“[The magazine] honestly just took on a life of its own,” said Bell. “It’s like they came to us [and] it makes perfect sense.”

Prior to the magazine becoming subscription-based and completely online, it was a free publication that readers could pick up in coffee shops and distribution boxes around D.C., Maryland, and Virginia. 

Battling the pandemic 

Eboné Bell (Washington Blade photo by Michael Key)

When the COVID-19 pandemic struck in 2020, newsrooms across the world were forced to function virtually. Additionally, economic strife forced many publications to downsize staffs and — in some cases — cancel entire beats as ad revenue decreased, forcing them to find alternative ways to self-sustain financially. Tagg was no exception. 

“We didn’t fly unscathed,” said Bell. “[The pandemic] took a huge emotional toll on me because I thought we were going to close. I thought we were going to fail.”

However, the magazine was able to stand firm after a fundraiser titled “Save Tagg Magazine” yielded about $30,000 in donations from the community.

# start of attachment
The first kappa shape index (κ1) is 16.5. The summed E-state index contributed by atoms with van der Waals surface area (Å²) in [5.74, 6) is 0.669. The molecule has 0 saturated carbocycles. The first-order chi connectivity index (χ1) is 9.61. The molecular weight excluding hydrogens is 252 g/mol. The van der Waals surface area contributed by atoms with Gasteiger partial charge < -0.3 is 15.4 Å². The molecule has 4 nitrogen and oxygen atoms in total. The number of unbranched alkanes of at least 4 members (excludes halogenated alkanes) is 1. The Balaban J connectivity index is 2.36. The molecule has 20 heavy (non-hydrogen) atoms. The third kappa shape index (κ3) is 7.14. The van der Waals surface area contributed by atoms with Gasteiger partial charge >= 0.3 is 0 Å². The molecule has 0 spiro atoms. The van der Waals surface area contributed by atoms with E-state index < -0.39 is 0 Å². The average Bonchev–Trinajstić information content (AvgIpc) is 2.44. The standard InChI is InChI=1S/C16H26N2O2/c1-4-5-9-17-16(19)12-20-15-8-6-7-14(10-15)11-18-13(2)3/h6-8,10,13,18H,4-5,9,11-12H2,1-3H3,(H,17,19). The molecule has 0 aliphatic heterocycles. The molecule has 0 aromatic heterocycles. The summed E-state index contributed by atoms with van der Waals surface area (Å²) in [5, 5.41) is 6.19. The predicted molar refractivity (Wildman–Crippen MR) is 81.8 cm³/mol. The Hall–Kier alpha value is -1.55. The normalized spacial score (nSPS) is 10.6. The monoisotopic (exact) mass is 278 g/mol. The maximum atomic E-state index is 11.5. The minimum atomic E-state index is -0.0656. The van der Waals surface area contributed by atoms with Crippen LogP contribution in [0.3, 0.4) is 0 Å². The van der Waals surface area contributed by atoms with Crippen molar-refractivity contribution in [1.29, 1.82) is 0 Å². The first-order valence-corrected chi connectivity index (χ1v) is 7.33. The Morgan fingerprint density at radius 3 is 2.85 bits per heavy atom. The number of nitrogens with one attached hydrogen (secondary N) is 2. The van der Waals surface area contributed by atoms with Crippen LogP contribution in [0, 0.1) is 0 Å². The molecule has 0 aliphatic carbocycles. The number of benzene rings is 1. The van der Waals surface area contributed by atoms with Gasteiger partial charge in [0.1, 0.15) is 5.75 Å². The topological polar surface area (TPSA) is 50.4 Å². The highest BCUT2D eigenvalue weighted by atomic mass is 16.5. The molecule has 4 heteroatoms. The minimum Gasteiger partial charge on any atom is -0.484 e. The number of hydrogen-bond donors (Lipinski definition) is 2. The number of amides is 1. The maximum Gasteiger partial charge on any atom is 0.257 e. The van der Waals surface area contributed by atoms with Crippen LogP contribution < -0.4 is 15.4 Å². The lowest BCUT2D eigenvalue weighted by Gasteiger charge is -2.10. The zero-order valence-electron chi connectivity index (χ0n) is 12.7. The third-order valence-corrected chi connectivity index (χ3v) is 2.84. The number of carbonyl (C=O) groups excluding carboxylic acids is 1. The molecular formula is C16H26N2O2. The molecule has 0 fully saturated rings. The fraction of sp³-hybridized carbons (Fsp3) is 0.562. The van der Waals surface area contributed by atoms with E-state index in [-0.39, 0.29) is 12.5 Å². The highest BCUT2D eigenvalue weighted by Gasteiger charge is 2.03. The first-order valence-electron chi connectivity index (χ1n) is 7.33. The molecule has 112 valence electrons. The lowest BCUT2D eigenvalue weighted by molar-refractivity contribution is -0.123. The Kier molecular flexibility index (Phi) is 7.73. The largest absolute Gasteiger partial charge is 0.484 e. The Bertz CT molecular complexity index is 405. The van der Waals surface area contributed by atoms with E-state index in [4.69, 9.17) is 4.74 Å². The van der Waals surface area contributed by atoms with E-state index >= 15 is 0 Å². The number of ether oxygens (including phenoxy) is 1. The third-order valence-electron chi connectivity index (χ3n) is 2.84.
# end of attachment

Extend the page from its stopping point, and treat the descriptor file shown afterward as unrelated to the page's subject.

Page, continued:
The fundraiser involved a storefront on Tagg’s website where donations of LGBTQ merchandise were sold, including a book donated by soccer superstar Megan Rapinoe. 

There was also a virtual “Queerantine Con” — an event that was the brainchild of Dana Piccoli, editor of News Is Out— where prominent LGBTQ celebrities such as Rosie O’Donnell, Lea DeLaria and Kate Burrell, gave appearances to help raise money that eventually sustained the publication. 

“There was a time where I was ready to be like ‘I have to be OK that [Tagg] might not happen anymore,” said Bell. “But because of love and support, I’m here.” 

While the outpouring of love from community members who donated to the magazine helped keep the magazine alive, it was also a stark reminder that smaller publications, led by women of color, have access to fewer resources than mainstream outlets. 

“It’s statistically known that Black women-owned businesses get significantly less support, venture capital investments, things like that,” said Bell. “I saw similar outlets such as Tagg with white people making $100,000 a month.”

Bell added that Tagg had to work “10 times harder” to survive, and although the magazine didn’t cut back on the people who worked for it, it ended free access to the magazine in the DMV especially as the places that housed the magazine were no longer in business. The publication also moved to a subscription-based model that allowed it to ameliorate printing costs.